Artist Helen Zughaib: Art of Displacement

Artist Helen Zughaib: Art of Displacement

Women against the night

Washington-based Lebanese artist Helen Zughaib’s recent exhibition at the Tsichritzis Gallery (as part of FAME, Female Artists from the Middle East) captures the geometry, colour, and the blinding light of the Middle East. Her powerful narrative on women and displacement touched President Obama so much that he chose her artworks to gift to visiting Heads of State. In an exclusive interview with Sudha Nair-Iliades, she confides, “It was difficult to escape both the beauty and the chaos of growing up in the Arab world.”

Helen Zughaib and her self portrait by Basil Kiwan

You spent a few years growing up in Athens and Paris, in between your childhood in Lebanon, and before moving to the US? How do you identify yourself?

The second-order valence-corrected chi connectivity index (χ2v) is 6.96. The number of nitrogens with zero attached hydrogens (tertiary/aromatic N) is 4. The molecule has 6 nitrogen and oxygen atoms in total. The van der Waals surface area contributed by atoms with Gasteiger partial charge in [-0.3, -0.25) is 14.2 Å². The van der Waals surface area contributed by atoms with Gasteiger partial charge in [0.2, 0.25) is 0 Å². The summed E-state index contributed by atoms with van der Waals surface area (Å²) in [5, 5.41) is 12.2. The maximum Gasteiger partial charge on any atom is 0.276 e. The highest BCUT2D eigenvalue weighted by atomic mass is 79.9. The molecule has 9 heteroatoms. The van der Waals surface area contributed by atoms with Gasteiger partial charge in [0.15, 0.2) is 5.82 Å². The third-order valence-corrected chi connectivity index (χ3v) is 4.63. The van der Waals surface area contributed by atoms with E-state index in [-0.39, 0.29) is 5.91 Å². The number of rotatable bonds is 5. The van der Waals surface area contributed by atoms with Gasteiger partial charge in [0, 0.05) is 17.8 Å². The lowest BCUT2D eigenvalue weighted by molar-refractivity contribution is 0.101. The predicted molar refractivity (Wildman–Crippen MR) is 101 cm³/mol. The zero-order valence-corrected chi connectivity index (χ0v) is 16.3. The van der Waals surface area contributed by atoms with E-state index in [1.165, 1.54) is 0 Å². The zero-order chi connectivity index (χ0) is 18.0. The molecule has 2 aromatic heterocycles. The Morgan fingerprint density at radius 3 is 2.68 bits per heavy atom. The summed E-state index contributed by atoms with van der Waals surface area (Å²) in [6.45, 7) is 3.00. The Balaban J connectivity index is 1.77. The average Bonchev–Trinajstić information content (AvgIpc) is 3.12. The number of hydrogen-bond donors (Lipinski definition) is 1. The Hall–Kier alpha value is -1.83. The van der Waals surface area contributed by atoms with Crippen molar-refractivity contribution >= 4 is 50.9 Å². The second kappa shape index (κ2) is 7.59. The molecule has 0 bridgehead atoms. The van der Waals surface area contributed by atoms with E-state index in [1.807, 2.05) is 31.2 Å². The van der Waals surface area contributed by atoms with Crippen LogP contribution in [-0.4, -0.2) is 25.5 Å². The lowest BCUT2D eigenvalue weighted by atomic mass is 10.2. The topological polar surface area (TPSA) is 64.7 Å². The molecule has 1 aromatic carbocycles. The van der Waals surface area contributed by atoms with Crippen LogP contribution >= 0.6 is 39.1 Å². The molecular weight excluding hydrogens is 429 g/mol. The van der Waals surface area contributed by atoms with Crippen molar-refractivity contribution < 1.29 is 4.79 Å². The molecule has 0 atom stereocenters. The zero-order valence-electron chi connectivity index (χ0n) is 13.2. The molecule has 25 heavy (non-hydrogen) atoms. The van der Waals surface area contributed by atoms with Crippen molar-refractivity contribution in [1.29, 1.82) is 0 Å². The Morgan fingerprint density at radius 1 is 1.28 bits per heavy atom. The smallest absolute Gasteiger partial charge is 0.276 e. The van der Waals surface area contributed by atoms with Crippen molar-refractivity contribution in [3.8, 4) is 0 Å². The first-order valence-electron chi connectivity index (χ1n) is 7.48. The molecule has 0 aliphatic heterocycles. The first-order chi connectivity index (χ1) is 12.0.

Yes, I did. Due to the civil war in Lebanon, my mother and two of my sisters and I, were evacuated to Athens. My father remained in Beirut. It was a very sad and difficult time for our family as we did not have much communication with our father during that time. Remember, no email, no whatsapp, no cell phone..we relied on periodic letters brought to Athens from Beirut. Finally, we all moved to Paris where I completed my secondary school. I remember my art professor reviewed my portfolio for entrance to study art at Syracuse University,on a bench at the Louvre museum! It took me years to appreciate that amazing moment! How do I identify myself? I am an Arab-American. Or Lebanese American, but in general, people identify me as Arab-American. I am proud of both sides.

Your art underlines the narrative of displacement. You have often spoken about your own ‘truncated’ childhood and your sense of being uprooted. How special is it for you to exhibit in Greece, a country that was once home to you, and has now been the temporary home to thousands of refugees from Syria and Iraq?